Help Dogs Save Cats

by Cheetah Conservation Fund
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Help Dogs Save Cats
Help Dogs Save Cats
Help Dogs Save Cats
Help Dogs Save Cats
Help Dogs Save Cats
Help Dogs Save Cats
Help Dogs Save Cats
Help Dogs Save Cats
Help Dogs Save Cats
Help Dogs Save Cats
Help Dogs Save Cats
Help Dogs Save Cats
Help Dogs Save Cats

Project Report | May 1, 2023
Bruno's Snake bite - An LGD Emergency

By Calum O'Flaherty | Cheetah Conservation Fund Staff

Calum O'Flaherty with Bruno
Calum O'Flaherty with Bruno

Frontline conservation work, especially in the context of Livestock Guarding Dogs (LGDs), poses unique challenges that require innovative and immediate solutions. The story of Bruno, an LGD who was bitten by a puff adder, highlights the critical importance of having trained and equipped teams in place to handle such emergency situations.

The quick action of the farmer and his workers, who notified the CCF LGD team immediately, was crucial in saving Bruno’s life. The collaboration between the CCF team including our on-site veterinarians, LGD Education Officer Gebhardt Nikanor, local snake expert Francois Theart, and local veterinarian Elvira, was a testament to the strength of the network that exists to support LGD conservation efforts. The fact that the team was able to identify the type of snake that had bitten Bruno and get the dog to the vet practice in time for treatment, is a clear example of how well we all work together as a team. 

The success of the Bruno rescue mission is a positive outcome, but it also serves as a reminder of the dangers faced by LGDs on a daily basis. Snake bites are the leading cause of death in the LGD program. Puff adder bites are extremely dangerous and can result in serious harm to both humans and animals. The puff adder is one of the most venomous snakes in Africa, and its venom is a combination of hemotoxins and neurotoxins. Hemotoxins cause severe damage to blood cells and blood vessels, leading to swelling, bruising, and in severe cases, limb amputation. Neurotoxins attack the nervous system, causing paralysis and, in severe cases, death.

Bruno's quick treatment with anti-venom saved his life and prevented the venom from causing any permanent damage. However, it's important to note that anti-venom is not always readily available and that it can be costly. In addition, some snakes have evolved to produce venom that is resistant to available anti-venom.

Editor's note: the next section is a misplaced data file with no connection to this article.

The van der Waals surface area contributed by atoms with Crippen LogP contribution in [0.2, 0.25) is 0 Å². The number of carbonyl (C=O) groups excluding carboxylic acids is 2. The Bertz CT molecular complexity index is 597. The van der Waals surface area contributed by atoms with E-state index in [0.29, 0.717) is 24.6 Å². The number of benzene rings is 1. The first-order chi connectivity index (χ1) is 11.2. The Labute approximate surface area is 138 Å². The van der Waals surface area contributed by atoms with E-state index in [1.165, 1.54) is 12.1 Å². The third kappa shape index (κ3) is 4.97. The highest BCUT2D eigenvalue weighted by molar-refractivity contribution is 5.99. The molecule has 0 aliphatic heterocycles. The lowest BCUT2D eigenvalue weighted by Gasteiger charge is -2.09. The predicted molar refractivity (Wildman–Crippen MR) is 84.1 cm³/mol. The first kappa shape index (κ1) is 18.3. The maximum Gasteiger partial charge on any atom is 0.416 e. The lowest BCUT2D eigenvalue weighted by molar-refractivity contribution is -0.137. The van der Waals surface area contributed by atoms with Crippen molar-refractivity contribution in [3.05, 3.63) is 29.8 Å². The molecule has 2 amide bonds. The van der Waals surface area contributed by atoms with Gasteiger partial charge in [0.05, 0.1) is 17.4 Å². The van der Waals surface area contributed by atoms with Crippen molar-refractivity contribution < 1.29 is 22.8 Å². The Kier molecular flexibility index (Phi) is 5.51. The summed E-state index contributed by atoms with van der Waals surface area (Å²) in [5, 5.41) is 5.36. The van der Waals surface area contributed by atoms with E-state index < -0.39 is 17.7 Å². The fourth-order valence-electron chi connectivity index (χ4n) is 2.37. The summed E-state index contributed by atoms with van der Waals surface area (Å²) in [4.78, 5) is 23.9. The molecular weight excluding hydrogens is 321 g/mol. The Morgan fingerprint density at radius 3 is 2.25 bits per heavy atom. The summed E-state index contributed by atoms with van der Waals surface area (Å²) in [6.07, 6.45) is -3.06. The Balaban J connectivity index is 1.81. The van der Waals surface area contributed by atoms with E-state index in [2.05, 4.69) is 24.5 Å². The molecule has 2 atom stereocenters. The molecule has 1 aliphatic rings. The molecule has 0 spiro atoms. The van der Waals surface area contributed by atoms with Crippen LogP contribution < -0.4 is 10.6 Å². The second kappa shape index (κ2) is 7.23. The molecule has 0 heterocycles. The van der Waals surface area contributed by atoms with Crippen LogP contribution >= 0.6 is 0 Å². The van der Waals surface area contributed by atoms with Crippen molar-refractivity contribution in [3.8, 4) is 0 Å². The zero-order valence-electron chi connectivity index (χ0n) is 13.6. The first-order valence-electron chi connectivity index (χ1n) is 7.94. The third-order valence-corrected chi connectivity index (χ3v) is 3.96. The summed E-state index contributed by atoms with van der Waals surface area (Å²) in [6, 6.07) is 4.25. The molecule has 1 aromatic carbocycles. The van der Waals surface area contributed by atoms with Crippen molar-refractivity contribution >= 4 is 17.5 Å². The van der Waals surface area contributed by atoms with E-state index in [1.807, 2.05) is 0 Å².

With support from organizations like Aga-Artenschutz (AGA) and Wilhelma Zoo, we can further awareness of snake danger and develop snake aversion training for LGDs. By reducing the number of snake bites, we can reduce the need for anti-venom and ensure that dogs like Bruno can continue to do their important work of protecting livestock and wildlife.

The unique challenges faced by frontline conservation work in LGD programs require constant vigilance and cooperation from all involved. The success of Bruno’s survival is a shining example of what can be achieved when people work together towards a common goal. We are thankful for the unwavering commitment of all those involved and are confident that, with continued efforts, we will achieve our goal of a safer future for LGDs.

We are very thankful to Francois Theart, Elvira’s Vet Practice, Gebhardt, our on-site vets and all those involved in helping us. We are also thankful for the farmer’s quick action as it made it possible to get the necessary help in time to save Bruno’s life!

Bruno with his mate
Bruno with his mate
Bruno post recovery
Bruno post recovery

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Organization Information

Cheetah Conservation Fund

Location: Alexandria, VA - USA
Website:
Facebook: Facebook Page
Twitter: @Cheetah Conservation
Project Leader:
Beth Fellenstein
Dr.
Alexandria , VA United States

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